Buying the low end gun is no way to save money. The most stout long lived of the replicas appears to be Remington 1858's or similar. Also, buying a second hand had C&B revolver is chancy due to Bubba having done a "trigger job." As a suggestion go for a better grade of replica firearm with top strap.
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Old June 9, 2018, 01:15 AM   #18
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With bp pressures the Colt steel frame is plenty strong and long lived.
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Old June 9, 2018, 11:02 AM   #19
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I know that I'd never be content with just one design. It's why I have acquired quite a number of both the Remington and Colt replicas. They all have their place in history, and I'm always fascinated with history.
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Old June 9, 2018, 10:24 PM   #20
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What CYLA said. I've got a little bit of everything.
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Old June 9, 2018, 10:39 PM   #21
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Well cabelas well timed sale tempted me. Brought home a '51 Navy, brass frame. As I've already said the brass frame appeals to me for display. I took it out and put a few cylinders through it... Shot just fine. Will make a display case and bolster for it in the coming weeks. It suits me. I did decide that a used car and ball is not my speed. Especially a brass framed one. Although the primary purpose is display, I do want it functional and plan to shoot it at least occasionally.

And yes, I'm aware it's not 100% historically accurate. It is known that some brass navies were produced during the civil war, but my reading suggests they were likely never carried into battle. If they were, it was on a very limited scale.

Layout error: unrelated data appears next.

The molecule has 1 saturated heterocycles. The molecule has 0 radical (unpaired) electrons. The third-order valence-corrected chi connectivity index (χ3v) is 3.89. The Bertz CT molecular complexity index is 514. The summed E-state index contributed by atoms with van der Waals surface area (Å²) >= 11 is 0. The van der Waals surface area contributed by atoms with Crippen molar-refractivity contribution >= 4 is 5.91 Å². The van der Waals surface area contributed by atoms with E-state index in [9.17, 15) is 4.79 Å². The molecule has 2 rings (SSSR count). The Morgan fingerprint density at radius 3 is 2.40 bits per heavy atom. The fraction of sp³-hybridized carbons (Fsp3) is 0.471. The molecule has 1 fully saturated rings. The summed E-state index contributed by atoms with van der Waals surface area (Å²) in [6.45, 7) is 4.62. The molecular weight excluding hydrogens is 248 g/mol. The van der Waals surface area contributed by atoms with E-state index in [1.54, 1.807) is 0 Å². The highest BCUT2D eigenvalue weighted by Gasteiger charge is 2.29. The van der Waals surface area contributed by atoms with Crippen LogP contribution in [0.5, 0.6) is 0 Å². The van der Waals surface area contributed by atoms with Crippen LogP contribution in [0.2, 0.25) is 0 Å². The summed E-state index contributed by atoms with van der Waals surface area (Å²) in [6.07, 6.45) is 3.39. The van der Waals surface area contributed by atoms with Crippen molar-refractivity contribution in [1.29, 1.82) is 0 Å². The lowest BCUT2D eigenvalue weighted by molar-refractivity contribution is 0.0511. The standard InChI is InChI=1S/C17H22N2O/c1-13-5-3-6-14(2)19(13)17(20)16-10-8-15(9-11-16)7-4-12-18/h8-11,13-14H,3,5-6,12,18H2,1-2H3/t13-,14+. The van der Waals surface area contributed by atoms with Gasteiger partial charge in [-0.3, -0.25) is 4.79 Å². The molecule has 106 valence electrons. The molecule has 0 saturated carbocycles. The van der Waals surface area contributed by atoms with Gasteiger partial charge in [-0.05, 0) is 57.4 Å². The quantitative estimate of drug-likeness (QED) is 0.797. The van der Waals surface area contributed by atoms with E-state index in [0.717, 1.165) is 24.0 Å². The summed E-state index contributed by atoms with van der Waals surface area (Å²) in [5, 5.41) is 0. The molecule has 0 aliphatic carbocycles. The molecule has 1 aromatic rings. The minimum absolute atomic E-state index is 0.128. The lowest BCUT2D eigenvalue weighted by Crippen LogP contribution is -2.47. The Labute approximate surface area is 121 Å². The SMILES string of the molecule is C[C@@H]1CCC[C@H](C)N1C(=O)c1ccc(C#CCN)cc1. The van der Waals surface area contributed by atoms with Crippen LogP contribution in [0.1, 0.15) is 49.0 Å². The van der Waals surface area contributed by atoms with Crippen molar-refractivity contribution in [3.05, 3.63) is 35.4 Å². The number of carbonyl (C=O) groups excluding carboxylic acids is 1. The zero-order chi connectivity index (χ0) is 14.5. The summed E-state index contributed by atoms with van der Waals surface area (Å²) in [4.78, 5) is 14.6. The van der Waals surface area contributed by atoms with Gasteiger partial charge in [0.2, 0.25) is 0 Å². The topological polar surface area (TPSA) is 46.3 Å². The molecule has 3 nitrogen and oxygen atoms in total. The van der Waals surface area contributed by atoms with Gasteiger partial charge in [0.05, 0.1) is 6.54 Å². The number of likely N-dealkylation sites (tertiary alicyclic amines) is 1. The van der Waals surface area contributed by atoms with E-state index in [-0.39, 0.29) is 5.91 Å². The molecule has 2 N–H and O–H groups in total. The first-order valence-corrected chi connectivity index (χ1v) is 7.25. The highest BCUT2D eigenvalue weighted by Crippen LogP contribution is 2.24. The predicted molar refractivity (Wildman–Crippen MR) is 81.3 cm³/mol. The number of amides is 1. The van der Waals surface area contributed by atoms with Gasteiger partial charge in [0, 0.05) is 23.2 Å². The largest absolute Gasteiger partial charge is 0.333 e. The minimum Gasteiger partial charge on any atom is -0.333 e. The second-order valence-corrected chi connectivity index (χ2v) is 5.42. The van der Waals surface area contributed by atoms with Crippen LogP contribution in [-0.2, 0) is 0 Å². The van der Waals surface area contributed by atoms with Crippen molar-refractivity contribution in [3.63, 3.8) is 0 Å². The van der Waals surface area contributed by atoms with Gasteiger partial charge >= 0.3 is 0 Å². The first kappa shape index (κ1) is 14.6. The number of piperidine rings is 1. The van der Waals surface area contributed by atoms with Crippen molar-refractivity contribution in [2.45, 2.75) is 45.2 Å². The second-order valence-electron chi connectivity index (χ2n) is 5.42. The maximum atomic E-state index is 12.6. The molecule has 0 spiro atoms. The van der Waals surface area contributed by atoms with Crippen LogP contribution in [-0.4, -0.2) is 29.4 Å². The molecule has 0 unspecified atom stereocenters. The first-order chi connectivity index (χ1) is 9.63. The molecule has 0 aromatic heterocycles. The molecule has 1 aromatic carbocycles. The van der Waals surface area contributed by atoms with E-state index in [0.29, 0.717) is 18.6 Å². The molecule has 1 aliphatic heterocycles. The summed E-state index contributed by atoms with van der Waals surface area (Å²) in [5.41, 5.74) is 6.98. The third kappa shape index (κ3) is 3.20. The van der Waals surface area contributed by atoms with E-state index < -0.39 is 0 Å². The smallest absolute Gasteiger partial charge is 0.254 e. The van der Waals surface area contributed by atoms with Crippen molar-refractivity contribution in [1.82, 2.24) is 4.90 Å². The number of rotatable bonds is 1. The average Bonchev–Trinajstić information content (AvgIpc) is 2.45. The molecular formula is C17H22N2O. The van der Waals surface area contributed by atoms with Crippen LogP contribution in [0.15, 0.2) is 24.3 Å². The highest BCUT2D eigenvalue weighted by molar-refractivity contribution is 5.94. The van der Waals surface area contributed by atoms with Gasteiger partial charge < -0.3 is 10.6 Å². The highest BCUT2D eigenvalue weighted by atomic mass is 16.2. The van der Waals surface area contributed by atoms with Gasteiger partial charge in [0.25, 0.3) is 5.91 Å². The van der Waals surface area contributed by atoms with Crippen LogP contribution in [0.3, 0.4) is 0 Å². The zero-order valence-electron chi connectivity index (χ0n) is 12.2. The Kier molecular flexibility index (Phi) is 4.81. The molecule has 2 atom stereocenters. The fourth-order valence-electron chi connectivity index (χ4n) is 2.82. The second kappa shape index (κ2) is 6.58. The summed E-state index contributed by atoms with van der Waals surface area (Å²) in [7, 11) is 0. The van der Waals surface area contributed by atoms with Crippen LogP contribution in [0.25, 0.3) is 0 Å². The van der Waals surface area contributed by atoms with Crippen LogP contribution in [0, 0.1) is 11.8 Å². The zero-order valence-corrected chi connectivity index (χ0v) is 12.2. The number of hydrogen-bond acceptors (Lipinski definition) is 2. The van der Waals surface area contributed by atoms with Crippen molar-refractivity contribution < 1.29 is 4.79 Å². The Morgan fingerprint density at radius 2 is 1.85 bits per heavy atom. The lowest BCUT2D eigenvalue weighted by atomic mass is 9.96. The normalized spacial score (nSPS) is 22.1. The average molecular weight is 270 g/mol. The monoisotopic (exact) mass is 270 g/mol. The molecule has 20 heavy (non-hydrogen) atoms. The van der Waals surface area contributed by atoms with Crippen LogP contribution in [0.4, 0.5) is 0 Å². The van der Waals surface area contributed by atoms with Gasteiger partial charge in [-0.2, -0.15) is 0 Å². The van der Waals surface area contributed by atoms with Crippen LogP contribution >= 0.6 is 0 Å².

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Old June 9, 2018, 11:57 PM   #22
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Quote:
And yes, I'm aware it's not 100% historically accurate. It is known that some brass navies were produced during the civil war, but my reading suggests they were likely never carried into battle. If they were, it was on a very limited scale.
Colt never made a brass frame navy and all navies were .36 caliber. The Confederacy made some bronze framed guns based on the Colt navy. The Schneider & Glassick was a direct clone in bronze but not many were made, probably less than 100. The Griswold & Gunnison was a bronze navy clone with a round barrel and very much used in the war with about 3,700 being made. All the bronze guns were also .36 caliber.
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Old June 10, 2018, 06:48 PM   #23
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Quote:
It is known that some brass navies were produced during the civil war, but my reading suggests they were likely never carried into battle. If they were, it was on a very limited scale.
If you read the article I posted above here:

http://4thla.weebly.com/should-you-b...-revolver.html

You will see that none of the current brass-framed reproductions, with the exception of the Spiller and Burr and Griswold and Gunnison, approximate any historical revolver.

Current-production brass "1851 navy" revolvers, in any caliber, and the "1858 Remington", have no historical counterpart.

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Old June 11, 2018, 04:00 PM   #24
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^^^ I did read that. Very well written and informative. The copies made in Tennessee is actually what I was referring to, and I remembered it from that article. And I know that no navies were made in .44. I get that historical accuracy is important to many... it is to me in many of my endeavors. I like numbers matching Mausers, K31s, and Enfields that haven't been raped by bubba's dremel. I am new to C&B revolvers though, and don't have much play money at the moment, so historicity took a backseat. And I honestly did want a brass model, powder puff loads and all. I don't know why... I just like the looks.
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Old June 13, 2018, 11:49 AM   #25
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You should say "No model 1851s were made in 44 caliber." Navy by definition is 36 caliber, so saying "No Navies were made in 44" is like saying "No 36 was made in 44".

I know this is a big, long-running debate, but even 30 years ago before all the miss-named reproductions started getting popular, practically everyone knew that "Naval Caliber" meant 36 and "Armies" were 44. That's why both Colt and Remington 36 caliber revolvers, and those 36 calibers from other manufacturers, were generally referred to as "Navies".